Working within the government is a CPA career path that few might initially consider. Although the work differs from the type of work found in public accounting, government work for CPAs can be attractive for those looking for consistent hours and room for growth. Currently, there is an overabundance of older workers in the public sector who will likely be retiring in the next few years, with some estimates putting that number at 20-30% of the workforce. As such, there are accounting jobs at every level of the government, from federal to state and local.
Federal Job Expectations
Federal government jobs include accounting positions at the Internal Revenue Service, the Federal Bureau of Investigation, the General Accounting Office, and the Department of the Treasury. Although the exact tasks within a position might vary, accountants in these institutions can typically expect to manage the audits of financial statements for government agencies and research and analyze issues with financial management. In many cases, they will also be responsible for investigating “white-collar” crime and testifying when necessary before legislative committees regarding audits or pending legislation.
State and Local Job Expectations
State and local government jobs often have similar responsibilities, though the number of people under their jurisdiction will vary. These positions deal more with the running of institutions that make up communities including schools, prisons, and other local organizations. The responsibilities of a CPA working for a state or local government might include analyzing the expenditures of a school district or checking the compliance of government-run programs.
Audits at All Levels
Regardless of whether accountants are working for local, state, or federal government, the need for audits will remain the same. An accountant at any level will likely have performance auditing as part of their responsibilities. These audits deal with ensuring the operation of organizations is optimal, following guidelines, and fulfilling commitments to taxpayers through meeting intended objectives.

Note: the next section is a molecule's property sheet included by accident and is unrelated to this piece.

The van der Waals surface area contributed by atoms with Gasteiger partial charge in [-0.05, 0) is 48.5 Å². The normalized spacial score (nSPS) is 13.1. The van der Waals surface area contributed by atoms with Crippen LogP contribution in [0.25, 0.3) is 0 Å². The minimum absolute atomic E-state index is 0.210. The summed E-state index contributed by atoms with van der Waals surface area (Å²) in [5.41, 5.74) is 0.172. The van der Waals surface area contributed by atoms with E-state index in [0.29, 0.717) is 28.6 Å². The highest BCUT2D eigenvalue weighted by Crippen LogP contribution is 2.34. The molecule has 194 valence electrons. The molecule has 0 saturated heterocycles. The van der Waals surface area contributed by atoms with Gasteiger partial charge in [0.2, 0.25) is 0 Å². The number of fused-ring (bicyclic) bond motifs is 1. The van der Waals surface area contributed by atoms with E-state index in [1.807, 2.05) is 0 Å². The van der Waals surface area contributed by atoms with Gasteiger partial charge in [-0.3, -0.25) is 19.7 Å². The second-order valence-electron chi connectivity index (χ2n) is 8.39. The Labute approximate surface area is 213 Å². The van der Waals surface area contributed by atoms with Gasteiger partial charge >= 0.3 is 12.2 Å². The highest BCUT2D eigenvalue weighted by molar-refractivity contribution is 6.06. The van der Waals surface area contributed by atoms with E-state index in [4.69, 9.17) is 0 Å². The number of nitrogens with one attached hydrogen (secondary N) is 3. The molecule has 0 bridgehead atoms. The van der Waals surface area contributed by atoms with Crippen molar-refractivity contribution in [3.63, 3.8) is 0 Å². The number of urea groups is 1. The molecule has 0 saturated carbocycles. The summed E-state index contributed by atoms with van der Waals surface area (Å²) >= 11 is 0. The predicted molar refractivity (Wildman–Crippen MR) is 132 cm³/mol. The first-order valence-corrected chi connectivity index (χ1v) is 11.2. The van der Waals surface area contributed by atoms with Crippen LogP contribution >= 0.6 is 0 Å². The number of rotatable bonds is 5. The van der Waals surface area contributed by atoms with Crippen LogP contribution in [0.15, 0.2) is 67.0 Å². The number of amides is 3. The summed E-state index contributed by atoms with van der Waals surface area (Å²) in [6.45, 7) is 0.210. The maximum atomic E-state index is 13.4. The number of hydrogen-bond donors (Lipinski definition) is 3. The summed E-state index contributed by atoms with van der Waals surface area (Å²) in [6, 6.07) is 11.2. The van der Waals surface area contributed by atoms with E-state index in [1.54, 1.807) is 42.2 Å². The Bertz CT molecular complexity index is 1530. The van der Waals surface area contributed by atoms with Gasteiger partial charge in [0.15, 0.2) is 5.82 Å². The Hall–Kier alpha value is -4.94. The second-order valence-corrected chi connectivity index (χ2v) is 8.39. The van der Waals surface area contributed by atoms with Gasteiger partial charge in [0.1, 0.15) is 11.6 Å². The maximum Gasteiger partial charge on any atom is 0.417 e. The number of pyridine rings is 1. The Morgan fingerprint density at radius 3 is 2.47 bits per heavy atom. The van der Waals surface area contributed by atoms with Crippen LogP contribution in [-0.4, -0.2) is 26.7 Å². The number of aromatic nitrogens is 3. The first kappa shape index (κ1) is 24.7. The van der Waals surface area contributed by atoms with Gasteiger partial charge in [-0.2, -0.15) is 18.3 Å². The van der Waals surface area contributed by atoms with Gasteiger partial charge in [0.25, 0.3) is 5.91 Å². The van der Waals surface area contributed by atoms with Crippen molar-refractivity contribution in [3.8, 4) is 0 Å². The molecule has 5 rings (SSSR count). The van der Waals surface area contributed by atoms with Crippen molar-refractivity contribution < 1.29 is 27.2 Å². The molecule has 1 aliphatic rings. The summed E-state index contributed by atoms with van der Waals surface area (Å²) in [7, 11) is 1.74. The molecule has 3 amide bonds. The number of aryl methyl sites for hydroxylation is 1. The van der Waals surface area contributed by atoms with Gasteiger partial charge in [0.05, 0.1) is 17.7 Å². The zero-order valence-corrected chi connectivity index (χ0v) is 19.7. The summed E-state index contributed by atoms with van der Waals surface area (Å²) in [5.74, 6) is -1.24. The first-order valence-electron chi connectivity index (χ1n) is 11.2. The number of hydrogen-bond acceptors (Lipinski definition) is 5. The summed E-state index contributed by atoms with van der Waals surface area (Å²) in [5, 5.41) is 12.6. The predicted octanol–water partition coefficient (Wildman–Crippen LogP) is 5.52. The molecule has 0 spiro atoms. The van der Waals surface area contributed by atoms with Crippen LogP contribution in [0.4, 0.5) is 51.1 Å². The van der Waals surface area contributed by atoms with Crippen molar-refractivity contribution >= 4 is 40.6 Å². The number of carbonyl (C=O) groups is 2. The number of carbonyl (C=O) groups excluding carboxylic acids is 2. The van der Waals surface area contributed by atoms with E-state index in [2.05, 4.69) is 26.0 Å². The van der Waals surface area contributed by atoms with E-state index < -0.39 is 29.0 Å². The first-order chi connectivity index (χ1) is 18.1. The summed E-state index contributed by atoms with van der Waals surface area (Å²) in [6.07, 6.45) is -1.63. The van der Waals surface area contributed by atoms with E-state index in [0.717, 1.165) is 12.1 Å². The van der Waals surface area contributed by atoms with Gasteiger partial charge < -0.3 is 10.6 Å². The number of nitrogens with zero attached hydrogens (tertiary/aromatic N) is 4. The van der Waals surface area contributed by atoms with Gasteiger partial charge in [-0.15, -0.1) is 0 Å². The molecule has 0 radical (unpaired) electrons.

Traditionally, a financial statement audit examines and verifies the information that an organization or institution provides through its financial statements. Accountants will have to determine the fairness of the reports presented and see how well the entity has adhered to the guidelines established for it. These audits typically culminate in a letter to management which shares information about errors or vulnerabilities that were found during the audit and offers suggestions for how these might be improved.
Compliance audits analyze an organization to ensure it is in compliance with laws and regulations and to recognize and report instances where there is a significant deviation from those requirements. State compliance audits are concerned with laws and regulations at the state level, while federal compliance audits are responsible for checking that federal laws and regulations are being followed.
Investigative audits, unlike the aforementioned audits, are irregular in that they occur when allegations of improper adherence to laws or regulations have been reported. In these cases, accountants will be brought in to audit the institution or individual to verify the veracity of the claims.
Each CPA’s career path is different. Regardless of what you envision yours to be, let UWorld Roger CPA Review set you up for career path success!
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